Making Progress: Rethinking State and School District Policies Concerning Mobile Technologies and Social Media
Publication: The Consortium for School Networking
Date: April 9, 2012
Summary: The National Writing Project joined the Consortium for School Networking (CoSN) and other leading educational organizations in releasing a new report that focuses on the use of mobile technologies and social media in schools.
Excerpt from the Report
It is commonly recognized that our nation's progress depends on improving learning, thereby creating healthier communities and a stronger workforce. In today's world, that requires us to take advantage of new learning tools to ensure that our children's learning is practical and prepares them for the challenges of the 21st century. The advantages of digital media now greatly outweigh the disadvantages and require that schools update their thinking and policies to provide guidance on the use of these tools to improve student learning and achievement.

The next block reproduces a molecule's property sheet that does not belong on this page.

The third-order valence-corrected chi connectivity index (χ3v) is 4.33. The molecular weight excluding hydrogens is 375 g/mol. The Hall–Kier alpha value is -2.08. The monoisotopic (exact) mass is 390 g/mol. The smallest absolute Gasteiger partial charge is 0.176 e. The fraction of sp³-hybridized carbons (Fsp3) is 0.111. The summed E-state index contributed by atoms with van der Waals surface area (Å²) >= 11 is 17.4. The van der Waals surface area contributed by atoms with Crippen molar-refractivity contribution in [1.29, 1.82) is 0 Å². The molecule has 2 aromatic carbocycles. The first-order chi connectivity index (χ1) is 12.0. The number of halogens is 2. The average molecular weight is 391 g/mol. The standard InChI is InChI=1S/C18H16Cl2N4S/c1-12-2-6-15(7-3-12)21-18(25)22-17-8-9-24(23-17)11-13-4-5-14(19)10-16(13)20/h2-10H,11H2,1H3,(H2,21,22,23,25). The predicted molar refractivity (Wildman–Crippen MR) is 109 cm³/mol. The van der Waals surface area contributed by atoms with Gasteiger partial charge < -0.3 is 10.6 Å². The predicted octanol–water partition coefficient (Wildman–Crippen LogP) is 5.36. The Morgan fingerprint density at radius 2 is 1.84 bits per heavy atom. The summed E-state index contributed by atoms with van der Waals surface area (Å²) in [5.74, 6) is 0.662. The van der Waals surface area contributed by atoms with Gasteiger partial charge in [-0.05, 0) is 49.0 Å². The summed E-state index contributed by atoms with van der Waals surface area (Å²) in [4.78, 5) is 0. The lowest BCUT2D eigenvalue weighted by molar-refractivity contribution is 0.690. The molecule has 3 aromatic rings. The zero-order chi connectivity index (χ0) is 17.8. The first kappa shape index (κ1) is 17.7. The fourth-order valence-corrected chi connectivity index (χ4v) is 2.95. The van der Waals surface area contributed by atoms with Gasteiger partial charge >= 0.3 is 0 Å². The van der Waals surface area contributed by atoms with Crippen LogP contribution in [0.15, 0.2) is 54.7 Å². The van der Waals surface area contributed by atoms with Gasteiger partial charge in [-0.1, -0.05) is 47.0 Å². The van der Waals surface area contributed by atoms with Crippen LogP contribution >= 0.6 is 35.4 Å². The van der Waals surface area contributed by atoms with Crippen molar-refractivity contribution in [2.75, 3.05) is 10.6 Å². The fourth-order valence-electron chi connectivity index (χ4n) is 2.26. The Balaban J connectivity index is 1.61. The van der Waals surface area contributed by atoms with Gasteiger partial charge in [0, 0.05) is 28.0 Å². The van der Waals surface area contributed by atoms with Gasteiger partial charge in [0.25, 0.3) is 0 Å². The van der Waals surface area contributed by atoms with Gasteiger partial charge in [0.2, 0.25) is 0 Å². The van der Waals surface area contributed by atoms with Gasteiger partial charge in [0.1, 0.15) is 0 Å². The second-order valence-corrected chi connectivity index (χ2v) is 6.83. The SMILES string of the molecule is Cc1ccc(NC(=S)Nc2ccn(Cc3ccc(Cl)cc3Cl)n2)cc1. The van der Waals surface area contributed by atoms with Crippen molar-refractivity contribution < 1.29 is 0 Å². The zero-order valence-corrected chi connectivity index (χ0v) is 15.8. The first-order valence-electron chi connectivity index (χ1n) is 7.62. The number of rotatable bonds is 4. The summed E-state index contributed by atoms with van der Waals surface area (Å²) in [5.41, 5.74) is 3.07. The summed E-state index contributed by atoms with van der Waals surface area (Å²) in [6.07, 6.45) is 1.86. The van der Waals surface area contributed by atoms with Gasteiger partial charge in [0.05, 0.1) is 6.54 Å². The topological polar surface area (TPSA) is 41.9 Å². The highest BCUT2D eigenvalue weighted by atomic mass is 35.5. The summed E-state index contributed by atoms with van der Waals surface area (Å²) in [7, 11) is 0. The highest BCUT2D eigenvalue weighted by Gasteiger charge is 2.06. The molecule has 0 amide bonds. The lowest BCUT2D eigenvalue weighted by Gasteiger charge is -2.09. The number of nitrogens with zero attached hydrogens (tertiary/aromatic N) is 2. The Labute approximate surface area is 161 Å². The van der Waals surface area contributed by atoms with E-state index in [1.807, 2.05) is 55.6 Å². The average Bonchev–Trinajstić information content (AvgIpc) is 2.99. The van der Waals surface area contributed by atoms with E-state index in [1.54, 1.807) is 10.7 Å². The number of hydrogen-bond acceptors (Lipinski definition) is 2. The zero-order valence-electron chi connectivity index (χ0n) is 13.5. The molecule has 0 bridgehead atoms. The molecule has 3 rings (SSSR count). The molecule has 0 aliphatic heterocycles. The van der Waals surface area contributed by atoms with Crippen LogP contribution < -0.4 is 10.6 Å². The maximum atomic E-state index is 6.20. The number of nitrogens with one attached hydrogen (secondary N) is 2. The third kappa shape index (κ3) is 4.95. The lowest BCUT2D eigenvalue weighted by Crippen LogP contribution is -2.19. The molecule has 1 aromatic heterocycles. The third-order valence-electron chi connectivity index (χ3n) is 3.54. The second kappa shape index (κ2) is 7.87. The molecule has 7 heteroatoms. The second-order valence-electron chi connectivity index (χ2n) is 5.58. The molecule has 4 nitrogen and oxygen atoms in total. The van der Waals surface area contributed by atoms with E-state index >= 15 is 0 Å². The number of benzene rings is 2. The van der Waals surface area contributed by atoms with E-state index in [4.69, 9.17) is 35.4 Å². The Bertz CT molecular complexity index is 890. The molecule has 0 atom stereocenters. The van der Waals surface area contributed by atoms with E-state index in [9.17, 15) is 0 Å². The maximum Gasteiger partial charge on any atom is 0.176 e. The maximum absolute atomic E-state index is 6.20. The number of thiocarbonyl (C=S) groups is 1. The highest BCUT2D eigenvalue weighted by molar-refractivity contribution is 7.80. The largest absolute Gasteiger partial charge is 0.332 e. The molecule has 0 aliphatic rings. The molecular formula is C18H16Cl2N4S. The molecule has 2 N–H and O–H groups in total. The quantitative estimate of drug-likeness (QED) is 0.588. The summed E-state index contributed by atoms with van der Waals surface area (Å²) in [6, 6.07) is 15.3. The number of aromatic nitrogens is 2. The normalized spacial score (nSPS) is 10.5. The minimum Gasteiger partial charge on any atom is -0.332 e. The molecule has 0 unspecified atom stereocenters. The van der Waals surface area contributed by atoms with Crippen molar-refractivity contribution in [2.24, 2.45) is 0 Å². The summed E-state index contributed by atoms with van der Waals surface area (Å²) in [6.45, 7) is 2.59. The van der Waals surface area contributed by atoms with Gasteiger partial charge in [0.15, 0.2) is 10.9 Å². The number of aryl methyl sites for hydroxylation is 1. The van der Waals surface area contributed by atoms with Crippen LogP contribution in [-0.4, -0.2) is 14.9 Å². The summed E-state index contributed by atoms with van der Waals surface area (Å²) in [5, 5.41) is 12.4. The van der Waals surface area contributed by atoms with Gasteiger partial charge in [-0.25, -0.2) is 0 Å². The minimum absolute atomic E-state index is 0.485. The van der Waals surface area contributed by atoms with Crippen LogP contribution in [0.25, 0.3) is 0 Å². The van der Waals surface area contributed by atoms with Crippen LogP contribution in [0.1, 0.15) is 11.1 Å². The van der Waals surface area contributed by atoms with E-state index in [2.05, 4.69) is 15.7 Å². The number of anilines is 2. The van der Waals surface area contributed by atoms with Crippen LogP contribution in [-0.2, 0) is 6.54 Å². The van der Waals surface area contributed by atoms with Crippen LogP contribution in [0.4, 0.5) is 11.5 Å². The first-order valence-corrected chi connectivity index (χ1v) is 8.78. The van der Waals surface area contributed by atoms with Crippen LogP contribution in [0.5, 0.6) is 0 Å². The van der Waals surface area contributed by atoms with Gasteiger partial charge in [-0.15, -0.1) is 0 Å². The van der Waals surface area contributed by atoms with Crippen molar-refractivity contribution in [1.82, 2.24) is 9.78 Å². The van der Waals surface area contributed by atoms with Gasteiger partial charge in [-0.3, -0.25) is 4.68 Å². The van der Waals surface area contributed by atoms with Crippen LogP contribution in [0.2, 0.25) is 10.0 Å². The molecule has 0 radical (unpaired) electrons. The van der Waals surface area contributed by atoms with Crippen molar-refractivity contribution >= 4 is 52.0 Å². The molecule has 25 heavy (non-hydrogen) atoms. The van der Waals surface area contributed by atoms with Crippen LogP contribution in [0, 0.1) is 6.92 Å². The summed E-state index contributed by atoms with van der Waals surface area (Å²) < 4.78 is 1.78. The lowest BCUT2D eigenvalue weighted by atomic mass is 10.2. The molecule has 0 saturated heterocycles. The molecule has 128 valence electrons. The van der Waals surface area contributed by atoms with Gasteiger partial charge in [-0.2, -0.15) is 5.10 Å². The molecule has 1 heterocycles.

In 2000, when the Children's Internet Protection Act (CIPA) was first enacted, the major concern on the part of legislators and education policymakers was to protect children from viewing pornography on the Internet. A decade later, the nature and scope of digital media differs sharply from what existed in 2000. Mobile devices, social media, and other Web 2.0 applications have become mainstream in many sectors of society, and an increasing number of educators are demonstrating the power of these applications to enrich the learning environments in their classrooms.
Elyse Eidman-Aadahl, NWP's Director of National Programs and Site Development, has said of the report:
Many young people are already active digital consumers, but school is often the place where they learn to be critical, reflective and powerful digital citizens. But to do that, students and teachers need to be able to read, write, search, and collaborate with broad access to wide range of web 2.0 tools.